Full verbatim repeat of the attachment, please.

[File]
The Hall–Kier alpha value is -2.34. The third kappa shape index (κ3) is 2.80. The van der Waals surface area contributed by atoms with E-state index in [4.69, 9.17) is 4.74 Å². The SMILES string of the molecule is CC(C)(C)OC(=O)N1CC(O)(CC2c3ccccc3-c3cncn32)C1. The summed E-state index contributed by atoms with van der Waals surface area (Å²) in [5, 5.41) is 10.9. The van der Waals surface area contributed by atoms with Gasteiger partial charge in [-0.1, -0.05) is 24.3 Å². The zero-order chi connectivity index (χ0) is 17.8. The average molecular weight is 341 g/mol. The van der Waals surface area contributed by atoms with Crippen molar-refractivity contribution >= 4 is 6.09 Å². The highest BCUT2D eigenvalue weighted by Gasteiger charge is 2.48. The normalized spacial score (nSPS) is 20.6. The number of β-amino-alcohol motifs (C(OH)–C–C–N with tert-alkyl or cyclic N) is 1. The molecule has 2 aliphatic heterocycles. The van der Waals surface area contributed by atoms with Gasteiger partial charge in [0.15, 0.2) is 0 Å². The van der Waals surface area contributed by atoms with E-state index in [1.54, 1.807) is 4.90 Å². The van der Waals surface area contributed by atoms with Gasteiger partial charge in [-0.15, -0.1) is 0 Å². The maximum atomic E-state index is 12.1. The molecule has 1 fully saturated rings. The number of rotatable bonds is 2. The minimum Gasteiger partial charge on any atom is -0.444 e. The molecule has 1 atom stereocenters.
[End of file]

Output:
The Hall–Kier alpha value is -2.34. The third kappa shape index (κ3) is 2.80. The van der Waals surface area contributed by atoms with E-state index in [4.69, 9.17) is 4.74 Å². The SMILES string of the molecule is CC(C)(C)OC(=O)N1CC(O)(CC2c3ccccc3-c3cncn32)C1. The summed E-state index contributed by atoms with van der Waals surface area (Å²) in [5, 5.41) is 10.9. The van der Waals surface area contributed by atoms with Gasteiger partial charge in [-0.1, -0.05) is 24.3 Å². The zero-order chi connectivity index (χ0) is 17.8. The average molecular weight is 341 g/mol. The van der Waals surface area contributed by atoms with Crippen molar-refractivity contribution >= 4 is 6.09 Å². The highest BCUT2D eigenvalue weighted by Gasteiger charge is 2.48. The normalized spacial score (nSPS) is 20.6. The number of β-amino-alcohol motifs (C(OH)–C–C–N with tert-alkyl or cyclic N) is 1. The molecule has 2 aliphatic heterocycles. The van der Waals surface area contributed by atoms with Gasteiger partial charge in [0.15, 0.2) is 0 Å². The van der Waals surface area contributed by atoms with E-state index in [1.54, 1.807) is 4.90 Å². The van der Waals surface area contributed by atoms with Gasteiger partial charge in [-0.15, -0.1) is 0 Å². The maximum atomic E-state index is 12.1. The molecule has 1 fully saturated rings. The number of rotatable bonds is 2. The minimum Gasteiger partial charge on any atom is -0.444 e. The molecule has 1 atom stereocenters.